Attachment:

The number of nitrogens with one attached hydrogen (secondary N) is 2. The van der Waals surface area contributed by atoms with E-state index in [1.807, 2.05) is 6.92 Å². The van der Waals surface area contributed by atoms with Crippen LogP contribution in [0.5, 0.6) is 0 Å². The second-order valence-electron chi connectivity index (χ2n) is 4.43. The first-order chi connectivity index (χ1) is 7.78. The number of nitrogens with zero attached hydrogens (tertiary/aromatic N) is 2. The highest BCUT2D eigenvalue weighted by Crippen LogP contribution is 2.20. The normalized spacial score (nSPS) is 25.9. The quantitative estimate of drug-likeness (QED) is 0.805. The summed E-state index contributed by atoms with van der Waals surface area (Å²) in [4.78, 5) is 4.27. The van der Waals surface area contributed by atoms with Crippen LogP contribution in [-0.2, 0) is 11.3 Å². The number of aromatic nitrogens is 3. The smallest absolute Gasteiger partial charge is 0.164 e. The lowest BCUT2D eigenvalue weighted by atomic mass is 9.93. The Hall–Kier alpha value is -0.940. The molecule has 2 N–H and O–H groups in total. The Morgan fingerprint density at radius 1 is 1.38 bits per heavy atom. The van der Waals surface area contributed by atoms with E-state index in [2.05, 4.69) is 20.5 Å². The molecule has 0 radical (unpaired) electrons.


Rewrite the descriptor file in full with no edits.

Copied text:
The number of nitrogens with one attached hydrogen (secondary N) is 2. The van der Waals surface area contributed by atoms with E-state index in [1.807, 2.05) is 6.92 Å². The van der Waals surface area contributed by atoms with Crippen LogP contribution in [0.5, 0.6) is 0 Å². The second-order valence-electron chi connectivity index (χ2n) is 4.43. The first-order chi connectivity index (χ1) is 7.78. The number of nitrogens with zero attached hydrogens (tertiary/aromatic N) is 2. The highest BCUT2D eigenvalue weighted by Crippen LogP contribution is 2.20. The normalized spacial score (nSPS) is 25.9. The quantitative estimate of drug-likeness (QED) is 0.805. The summed E-state index contributed by atoms with van der Waals surface area (Å²) in [4.78, 5) is 4.27. The van der Waals surface area contributed by atoms with Crippen LogP contribution in [-0.2, 0) is 11.3 Å². The number of aromatic nitrogens is 3. The smallest absolute Gasteiger partial charge is 0.164 e. The lowest BCUT2D eigenvalue weighted by atomic mass is 9.93. The Hall–Kier alpha value is -0.940. The molecule has 2 N–H and O–H groups in total. The Morgan fingerprint density at radius 1 is 1.38 bits per heavy atom. The van der Waals surface area contributed by atoms with E-state index in [2.05, 4.69) is 20.5 Å². The molecule has 0 radical (unpaired) electrons.